Ice hockey, the world’s fastest sport, is played at blinding speed by powerful men gliding along the rink on razor-sharp blades fastened to their boots, swinging fiberglass sticks at a vulcanized rubber disc.
It’s polo played on ice, sans the horses.
The thrills and chills come from the long, effortless strides of a puck-carrier as he bores down at the goalie from the wing, at some 25-30 miles per hour. Until he loses the puck, and the same thing happens, going the other way.
It’s a sport whose stoppages of play can come in rapid-fire fashion or as few and far between as an apology from Rush Limbaugh.
The typical rink is 200 feet long by 85 feet wide. That’s 17,000 square feet of frozen fun.
Yet despite all that area with which to work, an Italian-Canadian named Phil Esposito made his living operating within a fraction of it.
Esposito was a center man, or, to be true to his Canadian roots, a centre man. But he played the position as if he was employed by the Boston Celtics instead of the Boston Bruins, for whom he toiled in his heyday of the 1970s.
If the NHL had a three-second rule in front of the goal crease, Esposito would have led the league in violations.
The Bruins led the NHL in goals in the 1970-71 season, scoring nearly 400 in 78 games. Esposito scored 76 of those, by far a new NHL record. If you measured the distance the pucks traveled, those 76 goals likely traversed no more than the 200-foot length of a rink, combined.
Esposito was immovable in front of the opponent’s goal. He never took a slap shot in his life. He didn’t shoot the puck, per se—he shoved and poked and pushed it past the goal line.
The single-season goal scoring record that Esposito shattered was held by Bobby Hull, who ONLY took slap shots. The two players’ styles couldn’t have been any more different.
Hull skated; Esposito planted.
As for their shooting skills, if they were pitchers, Hull was Nolan Ryan and Esposito was Phil Niekro.
Yet both hockey players made it into the Hall of Fame by scoring bushels of goals. It’s just that Hull did it from afar and Esposito did it from the goalie’s doorstep.
Esposito comes to mind as I watch this man the folks around town call The Mule play hockey for the Red Wings.
Johan Franzen wears No. 93, a number never considered to be worn in Esposito’s day. Hockey players back then didn’t wear a number higher than 35, and that was reserved for the goalies.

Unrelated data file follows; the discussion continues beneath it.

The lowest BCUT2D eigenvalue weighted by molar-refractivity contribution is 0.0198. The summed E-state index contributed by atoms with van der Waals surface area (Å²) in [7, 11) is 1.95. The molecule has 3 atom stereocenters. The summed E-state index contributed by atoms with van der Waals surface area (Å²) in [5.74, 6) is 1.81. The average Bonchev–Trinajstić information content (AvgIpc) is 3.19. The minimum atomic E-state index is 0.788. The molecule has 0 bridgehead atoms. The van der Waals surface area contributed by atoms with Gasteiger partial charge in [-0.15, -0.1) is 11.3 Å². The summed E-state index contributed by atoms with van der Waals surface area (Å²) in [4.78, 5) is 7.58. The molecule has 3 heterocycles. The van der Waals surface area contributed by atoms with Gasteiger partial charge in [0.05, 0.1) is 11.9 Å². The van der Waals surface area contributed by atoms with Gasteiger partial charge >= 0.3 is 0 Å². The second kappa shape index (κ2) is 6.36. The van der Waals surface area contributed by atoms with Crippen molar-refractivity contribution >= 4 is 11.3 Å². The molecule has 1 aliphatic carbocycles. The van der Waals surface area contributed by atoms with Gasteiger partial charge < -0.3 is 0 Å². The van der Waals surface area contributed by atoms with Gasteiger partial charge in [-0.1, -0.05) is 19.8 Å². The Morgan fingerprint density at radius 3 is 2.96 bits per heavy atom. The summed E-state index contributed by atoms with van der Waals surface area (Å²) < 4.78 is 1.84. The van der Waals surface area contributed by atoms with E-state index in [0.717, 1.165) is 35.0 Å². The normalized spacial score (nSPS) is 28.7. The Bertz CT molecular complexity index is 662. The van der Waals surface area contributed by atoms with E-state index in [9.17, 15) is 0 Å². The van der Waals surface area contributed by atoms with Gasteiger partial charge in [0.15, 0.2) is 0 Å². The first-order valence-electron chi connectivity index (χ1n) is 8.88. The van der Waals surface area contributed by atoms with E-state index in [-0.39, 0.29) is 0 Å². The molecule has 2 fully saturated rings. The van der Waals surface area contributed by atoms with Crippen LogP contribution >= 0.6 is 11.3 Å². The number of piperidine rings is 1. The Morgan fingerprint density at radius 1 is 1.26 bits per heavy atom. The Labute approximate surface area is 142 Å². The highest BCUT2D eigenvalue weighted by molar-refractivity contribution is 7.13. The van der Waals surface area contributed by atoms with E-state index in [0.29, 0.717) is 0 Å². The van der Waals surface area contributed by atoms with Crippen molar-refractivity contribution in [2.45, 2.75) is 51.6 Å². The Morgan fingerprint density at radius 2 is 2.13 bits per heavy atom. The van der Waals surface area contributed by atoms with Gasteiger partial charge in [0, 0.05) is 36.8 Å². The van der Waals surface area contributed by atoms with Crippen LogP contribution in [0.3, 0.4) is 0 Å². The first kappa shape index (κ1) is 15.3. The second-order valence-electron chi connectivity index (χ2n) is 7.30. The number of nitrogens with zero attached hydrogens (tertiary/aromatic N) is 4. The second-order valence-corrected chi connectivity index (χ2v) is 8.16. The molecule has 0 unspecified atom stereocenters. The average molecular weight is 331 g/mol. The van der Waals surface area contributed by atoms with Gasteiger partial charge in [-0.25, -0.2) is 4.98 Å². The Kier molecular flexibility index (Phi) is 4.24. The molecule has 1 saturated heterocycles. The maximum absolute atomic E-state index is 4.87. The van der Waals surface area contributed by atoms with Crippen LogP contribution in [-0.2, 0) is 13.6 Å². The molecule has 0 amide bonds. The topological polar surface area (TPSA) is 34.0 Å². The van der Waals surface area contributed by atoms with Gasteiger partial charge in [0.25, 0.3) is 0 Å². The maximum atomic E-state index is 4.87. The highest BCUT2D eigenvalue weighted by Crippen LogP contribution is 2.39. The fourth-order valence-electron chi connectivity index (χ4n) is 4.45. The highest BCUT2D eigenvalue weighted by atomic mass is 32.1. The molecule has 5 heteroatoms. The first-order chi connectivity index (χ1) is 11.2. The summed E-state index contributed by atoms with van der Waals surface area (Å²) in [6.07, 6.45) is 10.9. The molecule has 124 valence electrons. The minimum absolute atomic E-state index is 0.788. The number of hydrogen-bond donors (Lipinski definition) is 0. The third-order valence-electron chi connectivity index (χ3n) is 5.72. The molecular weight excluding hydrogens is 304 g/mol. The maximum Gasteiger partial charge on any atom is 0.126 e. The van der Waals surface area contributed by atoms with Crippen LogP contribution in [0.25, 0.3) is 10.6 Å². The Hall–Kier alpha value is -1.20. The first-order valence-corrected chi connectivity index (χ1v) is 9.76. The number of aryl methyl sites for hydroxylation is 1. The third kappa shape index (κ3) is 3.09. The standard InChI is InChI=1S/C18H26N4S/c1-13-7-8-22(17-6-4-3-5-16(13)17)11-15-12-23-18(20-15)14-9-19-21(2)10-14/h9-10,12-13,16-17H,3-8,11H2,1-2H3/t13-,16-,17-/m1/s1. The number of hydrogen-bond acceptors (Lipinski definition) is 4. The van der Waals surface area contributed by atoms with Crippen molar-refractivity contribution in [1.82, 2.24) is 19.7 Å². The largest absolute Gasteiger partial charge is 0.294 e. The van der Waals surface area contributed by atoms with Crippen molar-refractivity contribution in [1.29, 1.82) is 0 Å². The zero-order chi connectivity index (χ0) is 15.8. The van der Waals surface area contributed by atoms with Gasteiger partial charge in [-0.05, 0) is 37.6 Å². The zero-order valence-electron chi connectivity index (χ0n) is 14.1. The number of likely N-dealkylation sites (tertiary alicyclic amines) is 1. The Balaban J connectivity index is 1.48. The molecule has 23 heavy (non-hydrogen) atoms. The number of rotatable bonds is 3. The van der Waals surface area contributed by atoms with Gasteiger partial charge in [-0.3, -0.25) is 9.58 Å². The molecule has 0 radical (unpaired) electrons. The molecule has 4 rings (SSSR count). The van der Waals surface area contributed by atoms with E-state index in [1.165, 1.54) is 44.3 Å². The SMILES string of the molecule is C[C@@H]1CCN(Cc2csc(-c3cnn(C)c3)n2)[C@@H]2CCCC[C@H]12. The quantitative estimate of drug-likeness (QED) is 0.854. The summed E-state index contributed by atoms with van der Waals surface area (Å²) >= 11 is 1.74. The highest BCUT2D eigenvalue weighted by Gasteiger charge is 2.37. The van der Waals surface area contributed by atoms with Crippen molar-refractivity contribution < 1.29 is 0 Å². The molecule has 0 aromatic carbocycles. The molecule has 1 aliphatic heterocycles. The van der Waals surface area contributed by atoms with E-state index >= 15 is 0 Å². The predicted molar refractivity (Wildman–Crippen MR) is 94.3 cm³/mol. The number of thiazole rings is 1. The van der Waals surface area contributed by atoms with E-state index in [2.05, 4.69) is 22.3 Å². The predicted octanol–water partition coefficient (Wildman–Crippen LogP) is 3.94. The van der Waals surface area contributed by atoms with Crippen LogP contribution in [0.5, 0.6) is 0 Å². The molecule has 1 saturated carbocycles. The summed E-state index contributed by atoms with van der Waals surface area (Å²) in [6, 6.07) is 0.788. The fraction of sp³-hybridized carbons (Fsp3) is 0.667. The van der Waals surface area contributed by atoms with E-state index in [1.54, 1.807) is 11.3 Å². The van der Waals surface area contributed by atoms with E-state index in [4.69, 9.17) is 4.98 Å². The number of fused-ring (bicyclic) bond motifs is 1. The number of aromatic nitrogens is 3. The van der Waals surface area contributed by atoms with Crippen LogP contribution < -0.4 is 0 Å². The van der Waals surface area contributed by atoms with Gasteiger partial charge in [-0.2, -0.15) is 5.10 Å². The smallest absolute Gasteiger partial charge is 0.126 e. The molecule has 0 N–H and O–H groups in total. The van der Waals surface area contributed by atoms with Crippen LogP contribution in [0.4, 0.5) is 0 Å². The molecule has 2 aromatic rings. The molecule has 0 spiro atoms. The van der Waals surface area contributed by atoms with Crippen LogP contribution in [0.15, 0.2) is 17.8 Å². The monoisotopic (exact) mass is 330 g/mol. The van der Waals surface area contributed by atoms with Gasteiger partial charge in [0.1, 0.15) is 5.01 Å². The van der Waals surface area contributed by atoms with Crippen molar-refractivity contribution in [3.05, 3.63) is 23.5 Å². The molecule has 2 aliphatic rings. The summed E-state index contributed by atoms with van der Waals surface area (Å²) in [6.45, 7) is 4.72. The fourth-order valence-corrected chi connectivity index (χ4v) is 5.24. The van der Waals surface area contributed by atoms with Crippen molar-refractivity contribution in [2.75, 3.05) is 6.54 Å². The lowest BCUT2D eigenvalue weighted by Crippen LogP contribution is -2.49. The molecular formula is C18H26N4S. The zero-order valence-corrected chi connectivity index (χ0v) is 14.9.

If a player was sent to the minors, his replacement simply took his number—kind of like a hockey doppelganger.
A hockey player wearing No. 93 in Esposito’s time might as well have been all green with one eye in the middle of his head.
Doesn’t matter. Franzen plays Esposito-like hockey.
They call Franzen The Mule because, well, you ever try to move a mule that doesn’t want to be moved?
Like Esposito four decades ago, Johan Franzen takes a vast majority of his cracks at the net a stick’s length away from it.
Franzen is the bull to the goalie’s china shop. He has the finesse of a caveman and the grace of the town drunk. His goals have the beauty only a mother can love.
But hockey doesn’t award style points. Like its brethren, hockey is a bottom-line, end-of-the-day sport. Wins are doled out to the team with the most goals, not the most oohs and ahhs.
Every team should have a Johan Franzen. Yet not every team does.
It may seem that all Franzen does is throw himself at the net like a blind squirrel in search of a nut, hoping to pick up a few. But Franzen is a strong, powerful forward with a will to match. He is maybe the most purposeful player in the NHL.
Especially come playoff time.
Since he’s been a regular with the Red Wings (seven seasons), Franzen has been his most lethal when the buds begin appearing on the trees and you can start smelling the charcoal and lighter fluid again.
In 83 career playoff games, Franzen has 37 goals—about 10 more than he averages per the same amount of games in the regular season.
An injury reduced him to just eight playoff games and two goals last spring, his effectiveness neutralized by his poor health. It was one major reason why the Red Wings couldn’t advance past the San Jose Sharks and the second round for the second year in a row.
Franzen is 6’3”, 225 pounds and doesn’t take no for an answer around the net. He plays like a bulldozer, but in reality he has hands as soft as rose petals. Often, you need to see the replays of his goals to appreciate his dexterity in such close quarters in the crease area.
Franzen has 18 goals this season in 47 games. On that pace, he’ll register about 30 for the year, which would be second to his career-high of 34, set in 2009. Of his 18 tallies thus far, all but a few have been scored while breathing down the goalie’s neck.
Franzen plays on a very intriguing line with center Pavel Datsyuk and right wing Todd Bertuzzi. I say intriguing because few lines in the NHL can match theirs in terms of creativity (Datsyuk), smarts (Bertuzzi) and sheer strength (Franzen).
The line is becoming a beast in the league. All three of them are playing some of their best hockey right now. It’s a matchup nightmare for opposing coaches.
Johan Franzen isn’t likely to get a sniff of MVP talk, probably ever in his career. His play isn’t glitzy or glamorous. His goals don’t find their way on any of the ESPN highlight montages.
But try playing chunks of games without him and see how the Red Wings fare.
Not that I’m suggesting it.
Forget Datsyuk, Henrik Zetterberg et al—how Johan Franzen goes will pretty much determine how the Red Wings go. They are, after all, the only team that can saddle up a mule.
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